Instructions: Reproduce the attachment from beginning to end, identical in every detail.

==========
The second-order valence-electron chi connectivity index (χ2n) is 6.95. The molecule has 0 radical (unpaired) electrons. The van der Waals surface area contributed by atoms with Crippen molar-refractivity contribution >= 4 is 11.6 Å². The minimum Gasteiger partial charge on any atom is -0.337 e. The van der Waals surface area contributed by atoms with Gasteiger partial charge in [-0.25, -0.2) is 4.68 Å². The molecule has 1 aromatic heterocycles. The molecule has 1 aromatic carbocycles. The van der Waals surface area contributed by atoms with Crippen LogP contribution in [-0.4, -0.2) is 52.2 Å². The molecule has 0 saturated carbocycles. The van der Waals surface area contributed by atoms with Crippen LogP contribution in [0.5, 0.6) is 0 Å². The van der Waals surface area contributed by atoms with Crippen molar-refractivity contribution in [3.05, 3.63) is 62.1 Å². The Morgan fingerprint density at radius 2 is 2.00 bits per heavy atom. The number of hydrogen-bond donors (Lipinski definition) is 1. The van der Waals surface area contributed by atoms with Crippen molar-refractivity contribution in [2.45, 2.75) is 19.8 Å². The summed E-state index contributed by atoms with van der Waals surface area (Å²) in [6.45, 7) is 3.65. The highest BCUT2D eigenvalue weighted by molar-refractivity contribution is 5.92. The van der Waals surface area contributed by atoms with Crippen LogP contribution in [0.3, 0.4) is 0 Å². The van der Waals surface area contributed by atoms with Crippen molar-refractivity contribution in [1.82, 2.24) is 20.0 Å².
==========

The second-order valence-electron chi connectivity index (χ2n) is 6.95. The molecule has 0 radical (unpaired) electrons. The van der Waals surface area contributed by atoms with Crippen molar-refractivity contribution >= 4 is 11.6 Å². The minimum Gasteiger partial charge on any atom is -0.337 e. The van der Waals surface area contributed by atoms with Gasteiger partial charge in [-0.25, -0.2) is 4.68 Å². The molecule has 1 aromatic heterocycles. The molecule has 1 aromatic carbocycles. The van der Waals surface area contributed by atoms with Crippen LogP contribution in [-0.4, -0.2) is 52.2 Å². The molecule has 0 saturated carbocycles. The van der Waals surface area contributed by atoms with Crippen LogP contribution in [0.5, 0.6) is 0 Å². The van der Waals surface area contributed by atoms with Crippen molar-refractivity contribution in [3.05, 3.63) is 62.1 Å². The Morgan fingerprint density at radius 2 is 2.00 bits per heavy atom. The number of hydrogen-bond donors (Lipinski definition) is 1. The van der Waals surface area contributed by atoms with Crippen molar-refractivity contribution in [2.45, 2.75) is 19.8 Å². The summed E-state index contributed by atoms with van der Waals surface area (Å²) in [6.45, 7) is 3.65. The highest BCUT2D eigenvalue weighted by molar-refractivity contribution is 5.92. The van der Waals surface area contributed by atoms with Crippen LogP contribution in [0.3, 0.4) is 0 Å². The van der Waals surface area contributed by atoms with Crippen molar-refractivity contribution in [1.82, 2.24) is 20.0 Å².